This story really snuck up on me in terms of how quickly I started to admire and then love it. I read this after “Kiss Me Twice,” and had to laugh when the first formatting issue I noticed was underlines instead of italics. That, however, was an easy thing to get over, because that’s manuscript formatting and I’m used to reading and critiquing manuscripts in that format. Other than that and a few typos, I was pleased to see that Asimov’s was able to format this tale correctly.
But on to the tale itself. The titular mist was essentially the only speculative element to the piece, but what a cool element it was. Not water, and not real mist, but a thing of its own character and making, something mysterious and familiar at the same time. I loved how the mist seemed to have a mind of its own, and how there was a constant sense of danger regarding it, which made the building of the bridge that much more perilous.
But there were more tensions besides. Before the story outright shows us how the world will change with the completion of this bridge, those changes were shown in really subtle ways. The Ferry family, for example, will go out of business, which made for an interesting conflict between Kit and Rasali, whose romantic tensions built slowly and inevitably, making them something of doomed lovers, because even if both survive the project (ferrying back and forth from Nearside to Farside is life-threatening in and of itself, thanks to the mist), these two will be at odds. Kit will have another project, while Rasali will be out of a job.
Rasali knows it’s coming. She reflects on her profession:
“I am not young; I don’t need to prove myself. But I will lose this. The mist, the silence.”
There’s also the on-going tension and humor of the Big Ones. Apparently, the mist has its own brand of fish, and they’re so dangerous that even fisherman stay very close to the shore. But there’s the Big Ones that come calling, attracted by thunder, who use to destroy cities entirely until the levees were built. The myth behind these creatures was grand, but also funny. When Kit inevitably sees a Big One for the first time, the joke goes how does he know it’s really a Big One? Maybe it’s a Medium-Large one, or some such. That humor was the locals way of easing their tension. The Big Ones are something of legend: the locals know they exist, but none have ever truly seen one.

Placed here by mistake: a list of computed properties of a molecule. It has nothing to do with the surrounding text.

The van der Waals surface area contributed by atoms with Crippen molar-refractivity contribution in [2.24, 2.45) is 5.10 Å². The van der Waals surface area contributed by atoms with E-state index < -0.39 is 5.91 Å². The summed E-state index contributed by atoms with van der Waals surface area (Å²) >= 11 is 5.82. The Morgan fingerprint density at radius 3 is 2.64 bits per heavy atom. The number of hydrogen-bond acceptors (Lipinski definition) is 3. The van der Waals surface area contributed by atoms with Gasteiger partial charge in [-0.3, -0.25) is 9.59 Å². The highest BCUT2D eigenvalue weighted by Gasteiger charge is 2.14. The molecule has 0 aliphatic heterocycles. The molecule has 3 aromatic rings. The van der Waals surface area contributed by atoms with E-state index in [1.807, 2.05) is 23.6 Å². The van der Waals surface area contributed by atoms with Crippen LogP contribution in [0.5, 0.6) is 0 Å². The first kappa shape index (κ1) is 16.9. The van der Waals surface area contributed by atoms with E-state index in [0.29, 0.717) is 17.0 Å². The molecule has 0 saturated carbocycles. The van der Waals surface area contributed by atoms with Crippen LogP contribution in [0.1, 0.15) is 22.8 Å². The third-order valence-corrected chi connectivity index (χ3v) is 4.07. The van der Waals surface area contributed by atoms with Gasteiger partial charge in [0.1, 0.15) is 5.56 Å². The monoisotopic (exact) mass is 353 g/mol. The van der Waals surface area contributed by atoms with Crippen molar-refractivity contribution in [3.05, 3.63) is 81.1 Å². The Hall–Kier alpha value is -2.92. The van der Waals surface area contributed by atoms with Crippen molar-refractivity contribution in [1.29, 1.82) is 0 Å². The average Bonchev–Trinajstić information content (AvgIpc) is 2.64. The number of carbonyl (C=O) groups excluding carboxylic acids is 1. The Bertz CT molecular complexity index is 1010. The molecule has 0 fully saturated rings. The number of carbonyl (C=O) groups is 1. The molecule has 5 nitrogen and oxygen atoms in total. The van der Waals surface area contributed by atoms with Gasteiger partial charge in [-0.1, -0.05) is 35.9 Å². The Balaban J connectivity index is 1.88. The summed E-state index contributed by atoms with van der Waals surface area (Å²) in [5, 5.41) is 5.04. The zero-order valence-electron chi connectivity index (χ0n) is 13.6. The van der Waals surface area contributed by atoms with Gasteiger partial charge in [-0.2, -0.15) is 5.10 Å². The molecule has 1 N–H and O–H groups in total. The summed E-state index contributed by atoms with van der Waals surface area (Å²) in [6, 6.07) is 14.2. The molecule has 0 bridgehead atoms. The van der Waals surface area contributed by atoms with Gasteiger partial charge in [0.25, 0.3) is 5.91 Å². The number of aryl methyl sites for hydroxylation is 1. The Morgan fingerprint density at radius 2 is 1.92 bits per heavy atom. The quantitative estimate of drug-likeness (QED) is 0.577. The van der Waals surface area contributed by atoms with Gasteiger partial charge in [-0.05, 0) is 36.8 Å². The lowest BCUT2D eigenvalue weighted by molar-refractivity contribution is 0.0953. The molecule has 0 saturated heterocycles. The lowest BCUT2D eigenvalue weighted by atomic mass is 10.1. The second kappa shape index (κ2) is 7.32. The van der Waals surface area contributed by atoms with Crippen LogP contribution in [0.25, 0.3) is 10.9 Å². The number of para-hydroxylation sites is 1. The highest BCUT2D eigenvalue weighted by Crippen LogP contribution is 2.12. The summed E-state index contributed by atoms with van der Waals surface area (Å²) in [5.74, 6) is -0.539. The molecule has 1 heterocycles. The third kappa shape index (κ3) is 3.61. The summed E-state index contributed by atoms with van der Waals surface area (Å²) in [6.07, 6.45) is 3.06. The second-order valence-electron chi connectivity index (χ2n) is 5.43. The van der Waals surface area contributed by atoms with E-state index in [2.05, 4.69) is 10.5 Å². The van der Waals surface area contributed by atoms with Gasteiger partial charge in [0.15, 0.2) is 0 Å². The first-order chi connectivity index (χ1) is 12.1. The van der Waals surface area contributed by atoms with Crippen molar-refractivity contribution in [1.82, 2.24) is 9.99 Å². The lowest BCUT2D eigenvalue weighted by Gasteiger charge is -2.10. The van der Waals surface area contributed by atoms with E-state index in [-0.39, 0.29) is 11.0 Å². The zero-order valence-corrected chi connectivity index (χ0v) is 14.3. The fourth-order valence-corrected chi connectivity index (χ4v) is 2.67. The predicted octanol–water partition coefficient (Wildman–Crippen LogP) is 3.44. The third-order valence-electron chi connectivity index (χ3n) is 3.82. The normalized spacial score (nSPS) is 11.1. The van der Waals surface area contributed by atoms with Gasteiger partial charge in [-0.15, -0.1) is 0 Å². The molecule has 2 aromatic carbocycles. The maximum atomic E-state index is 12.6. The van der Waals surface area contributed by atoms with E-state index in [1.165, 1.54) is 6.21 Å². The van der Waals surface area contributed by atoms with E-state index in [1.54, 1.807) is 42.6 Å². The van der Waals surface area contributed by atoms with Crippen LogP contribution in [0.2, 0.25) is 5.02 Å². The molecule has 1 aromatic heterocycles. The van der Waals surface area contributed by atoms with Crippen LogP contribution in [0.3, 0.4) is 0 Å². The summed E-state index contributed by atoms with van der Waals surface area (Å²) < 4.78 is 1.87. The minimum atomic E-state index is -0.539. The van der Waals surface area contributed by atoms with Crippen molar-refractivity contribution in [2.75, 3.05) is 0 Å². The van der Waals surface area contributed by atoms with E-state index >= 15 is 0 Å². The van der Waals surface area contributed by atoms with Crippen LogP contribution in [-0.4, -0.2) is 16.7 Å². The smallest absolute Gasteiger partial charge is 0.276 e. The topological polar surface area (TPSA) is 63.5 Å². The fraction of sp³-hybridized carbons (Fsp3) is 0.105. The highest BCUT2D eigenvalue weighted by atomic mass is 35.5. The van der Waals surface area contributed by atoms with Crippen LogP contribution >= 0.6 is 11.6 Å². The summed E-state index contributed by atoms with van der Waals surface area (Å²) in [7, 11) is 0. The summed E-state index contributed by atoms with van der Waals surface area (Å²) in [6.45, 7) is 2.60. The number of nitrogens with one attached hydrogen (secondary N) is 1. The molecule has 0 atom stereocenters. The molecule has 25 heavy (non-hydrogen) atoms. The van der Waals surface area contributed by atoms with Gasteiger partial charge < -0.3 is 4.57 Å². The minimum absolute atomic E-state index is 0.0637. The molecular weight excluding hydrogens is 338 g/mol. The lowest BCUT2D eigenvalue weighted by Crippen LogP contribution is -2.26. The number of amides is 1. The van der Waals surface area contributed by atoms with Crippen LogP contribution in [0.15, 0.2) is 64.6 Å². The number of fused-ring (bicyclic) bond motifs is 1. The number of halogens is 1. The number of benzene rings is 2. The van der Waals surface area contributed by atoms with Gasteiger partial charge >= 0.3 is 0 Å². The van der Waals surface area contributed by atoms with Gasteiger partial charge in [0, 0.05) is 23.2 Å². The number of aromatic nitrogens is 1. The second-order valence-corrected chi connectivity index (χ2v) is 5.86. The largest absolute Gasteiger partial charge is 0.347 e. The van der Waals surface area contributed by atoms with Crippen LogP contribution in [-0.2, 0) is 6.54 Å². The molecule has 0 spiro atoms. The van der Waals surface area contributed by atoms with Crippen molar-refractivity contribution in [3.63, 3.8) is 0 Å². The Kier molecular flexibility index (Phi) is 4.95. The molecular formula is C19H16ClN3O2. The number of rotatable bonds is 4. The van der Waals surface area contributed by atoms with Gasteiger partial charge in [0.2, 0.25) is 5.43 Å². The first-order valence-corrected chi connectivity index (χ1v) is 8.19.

I did not actually take a lot of notes on this one. I got sucked in, but also a large portion of the story is actually about bridge-building, and we flash back between current action and Kit’s past as a student, all of which was interesting, and gave the story a rather analytical feel, which prompted me to label this story more as science fantasy rather than straight fantasy or straight SF. I could be wrong about that label, of course, but it’s what fit best to me.
Kij Johnson is definitely a new-to-me author, but I found myself easing into her story, world and characters with ease, and the tale ended on just the right note. People interested in this story will be glad to know that Asimov’s offering the story for free on their website, which you can access by either clicking the title at the top of the page or going to Asimov’s home page. It’s a great story, and read rather quickly despite how dense it was in detail. Just goes to show you that density is not a bad thing: it can carry you along, provided the author knows how to navigate the tale, just like Johnson’s mysterious mist.